Maybe you should start with a finite number of monkeys. That’s all you’d be able to afford anyway, after blowing your budget on cage construction and amenities like gravity, air, and monkey food. If you put a bunch of monkeys in a cage that extends infinitely in all dimensions, then in theory they’d be able to spread out to a comfortable density. But be careful – monkeys can travel only so fast, so if you put too many monkeys too close together, the ones in the center will die of old age before they ever get to experience roominess.
I don’t mean to lecture you. I’m just concerned that some of your more impressionable listeners might take your remarks at face value and wind up constructing poorly-designed, inhumane monkey cages. Perhaps you should consider changing the name of your show to something more socially responsible, like The Sustainable Monkey Habitat.
Here are a few last-minute tips for anyone planning to view today’s eclipse:
1. Don’t stare directly at the Sun. Staring is rude. The Sun has been around for billions of years, and without it, none of us would be here. Show a little respect.
2. Don’t look at the Sun through sunglasses. The Sun receives no compensation from the sunglass industry for the use of its name. The Sun believes this is unfair. The Sun filed a lawsuit. The Sun lost. The Sun is still bitter. A pair of sunglasses pointed at the Sun is like a slap in the Sun’s face.
3. Don’t look at the Sun through those 3-d glasses you got when you saw Avatar a couple years ago. 3-d glasses make two-dimensional images appear three-dimensional. The Sun is already three-dimensional. Who knows how many dimensions it would appear to be if you looked at it through 3-d glasses? I’m guessing four, four and a half, or nine. That’s too many for your tiny human brain to process. It would explode, the way computers always did on the original Star Trek TV series whenever anyone asked them to solve simple logic puzzles.
5. Consider using a pin and a large cardboard box to make a pinhole projector. But – and I cannot stress the importance of this enough – remember to use the pin to poke a hole in the box, not in your eye.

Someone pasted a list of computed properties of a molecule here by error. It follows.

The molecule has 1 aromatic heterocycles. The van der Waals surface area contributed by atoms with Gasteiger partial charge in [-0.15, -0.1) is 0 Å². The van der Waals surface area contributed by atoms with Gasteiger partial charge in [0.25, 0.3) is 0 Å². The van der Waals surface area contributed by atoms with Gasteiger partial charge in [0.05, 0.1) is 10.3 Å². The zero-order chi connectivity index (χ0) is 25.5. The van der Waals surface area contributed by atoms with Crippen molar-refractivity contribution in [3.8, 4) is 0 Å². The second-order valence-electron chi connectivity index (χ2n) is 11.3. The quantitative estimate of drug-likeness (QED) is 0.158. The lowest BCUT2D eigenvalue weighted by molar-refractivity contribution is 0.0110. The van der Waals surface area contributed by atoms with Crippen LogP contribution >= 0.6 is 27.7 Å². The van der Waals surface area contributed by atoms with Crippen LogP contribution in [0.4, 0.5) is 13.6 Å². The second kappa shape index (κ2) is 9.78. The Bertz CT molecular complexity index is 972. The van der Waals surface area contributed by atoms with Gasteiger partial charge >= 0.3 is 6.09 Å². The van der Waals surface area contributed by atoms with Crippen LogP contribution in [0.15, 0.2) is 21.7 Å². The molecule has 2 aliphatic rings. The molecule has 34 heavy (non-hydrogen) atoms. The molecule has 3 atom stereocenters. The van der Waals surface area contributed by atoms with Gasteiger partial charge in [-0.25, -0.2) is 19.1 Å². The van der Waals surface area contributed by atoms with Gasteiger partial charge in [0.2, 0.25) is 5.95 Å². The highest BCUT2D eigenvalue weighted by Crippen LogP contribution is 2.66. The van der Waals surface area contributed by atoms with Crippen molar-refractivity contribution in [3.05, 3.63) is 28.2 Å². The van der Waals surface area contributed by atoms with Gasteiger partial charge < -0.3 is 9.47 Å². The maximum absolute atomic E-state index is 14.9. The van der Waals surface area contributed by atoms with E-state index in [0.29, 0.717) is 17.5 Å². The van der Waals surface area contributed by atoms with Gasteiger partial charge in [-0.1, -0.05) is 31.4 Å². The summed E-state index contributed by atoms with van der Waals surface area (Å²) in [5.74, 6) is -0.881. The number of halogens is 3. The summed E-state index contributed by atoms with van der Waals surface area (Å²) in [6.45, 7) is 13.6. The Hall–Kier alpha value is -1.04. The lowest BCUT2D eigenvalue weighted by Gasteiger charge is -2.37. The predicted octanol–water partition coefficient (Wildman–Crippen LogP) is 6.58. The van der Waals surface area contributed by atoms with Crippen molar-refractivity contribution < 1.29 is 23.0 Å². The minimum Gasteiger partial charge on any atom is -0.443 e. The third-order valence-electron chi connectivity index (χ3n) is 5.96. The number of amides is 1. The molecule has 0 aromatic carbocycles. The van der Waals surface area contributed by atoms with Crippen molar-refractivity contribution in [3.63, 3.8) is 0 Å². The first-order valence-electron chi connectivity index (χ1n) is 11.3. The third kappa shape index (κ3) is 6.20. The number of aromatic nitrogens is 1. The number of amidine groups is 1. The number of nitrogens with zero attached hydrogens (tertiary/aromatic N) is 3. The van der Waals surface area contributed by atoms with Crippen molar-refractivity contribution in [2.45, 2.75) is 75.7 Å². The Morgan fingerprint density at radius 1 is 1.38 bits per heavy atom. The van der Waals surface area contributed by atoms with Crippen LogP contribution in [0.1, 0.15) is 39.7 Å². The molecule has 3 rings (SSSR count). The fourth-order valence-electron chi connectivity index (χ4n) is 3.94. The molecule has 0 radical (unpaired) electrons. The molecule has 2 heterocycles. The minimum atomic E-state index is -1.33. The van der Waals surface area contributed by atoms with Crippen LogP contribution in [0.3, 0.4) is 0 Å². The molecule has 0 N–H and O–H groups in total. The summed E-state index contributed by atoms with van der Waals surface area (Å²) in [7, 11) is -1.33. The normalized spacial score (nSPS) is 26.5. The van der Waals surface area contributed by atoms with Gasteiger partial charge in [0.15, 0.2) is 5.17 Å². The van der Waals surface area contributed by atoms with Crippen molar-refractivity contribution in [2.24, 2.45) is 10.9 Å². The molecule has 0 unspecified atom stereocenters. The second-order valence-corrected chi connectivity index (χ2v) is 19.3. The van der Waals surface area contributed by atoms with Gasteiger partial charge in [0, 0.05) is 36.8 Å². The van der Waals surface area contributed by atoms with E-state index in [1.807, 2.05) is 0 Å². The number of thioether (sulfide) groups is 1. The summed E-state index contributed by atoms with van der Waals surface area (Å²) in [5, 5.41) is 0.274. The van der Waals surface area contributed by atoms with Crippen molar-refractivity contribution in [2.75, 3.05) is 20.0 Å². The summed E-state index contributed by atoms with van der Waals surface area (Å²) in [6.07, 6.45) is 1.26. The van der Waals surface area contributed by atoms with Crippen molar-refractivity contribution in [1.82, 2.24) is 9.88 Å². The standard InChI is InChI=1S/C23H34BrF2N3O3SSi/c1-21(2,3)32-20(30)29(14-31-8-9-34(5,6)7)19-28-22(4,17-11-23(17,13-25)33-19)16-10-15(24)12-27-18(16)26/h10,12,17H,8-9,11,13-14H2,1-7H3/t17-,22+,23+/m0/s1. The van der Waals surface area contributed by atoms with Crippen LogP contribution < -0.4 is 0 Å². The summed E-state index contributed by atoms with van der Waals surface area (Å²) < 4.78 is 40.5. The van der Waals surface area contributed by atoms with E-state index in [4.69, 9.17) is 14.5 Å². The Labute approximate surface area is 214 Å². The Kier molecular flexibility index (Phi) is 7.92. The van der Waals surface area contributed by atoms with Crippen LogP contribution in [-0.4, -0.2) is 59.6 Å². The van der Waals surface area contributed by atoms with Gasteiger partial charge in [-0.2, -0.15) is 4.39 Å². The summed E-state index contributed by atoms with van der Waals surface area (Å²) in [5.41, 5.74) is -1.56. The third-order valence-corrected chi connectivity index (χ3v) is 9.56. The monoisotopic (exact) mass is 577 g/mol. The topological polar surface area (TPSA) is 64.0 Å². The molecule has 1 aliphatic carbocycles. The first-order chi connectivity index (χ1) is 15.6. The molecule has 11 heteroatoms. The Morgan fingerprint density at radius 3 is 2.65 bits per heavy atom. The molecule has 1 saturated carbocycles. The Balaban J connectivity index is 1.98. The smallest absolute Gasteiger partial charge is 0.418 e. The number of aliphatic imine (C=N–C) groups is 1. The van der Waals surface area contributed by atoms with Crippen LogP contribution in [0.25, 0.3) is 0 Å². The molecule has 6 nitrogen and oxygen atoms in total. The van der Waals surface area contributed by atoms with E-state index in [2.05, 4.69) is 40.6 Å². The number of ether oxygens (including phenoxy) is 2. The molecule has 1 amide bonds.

6. Consider using your fingers as a pinhole projector. Hold your hands so that your fingers overlap at right angles and the spaces between them form pinholes. But resist the temptation to make shadow figures with your fingers. You’ll get distracted and miss the whole eclipse.
I hope this helps make today’s eclipse a safe and enjoyable experience. If you have any favorite eclipse-viewing tips of your own, please leave them in the comments.
Facebook is testing a new feature that lets users “highlight” their important posts, making them more likely (but not guaranteed) to appear in their friends’ feeds. This is a fantastic idea. I can’t begin to count how many of my status updates have failed to get even a single comment or like. The only possible explanation is that people aren’t seeing them; this new feature would fix that.
Highlighting is a premium service; this price list includes some additional options that I’m sure they’re working on:
Your post is more likely to appear in your friends’ feeds and to stay visible longer.
$2 / post
Your post is guaranteed to appear in all your friends’ feeds. Friends who have not yet liked or commented on your post will be presented with a popup window inviting them to do so.
$3 / post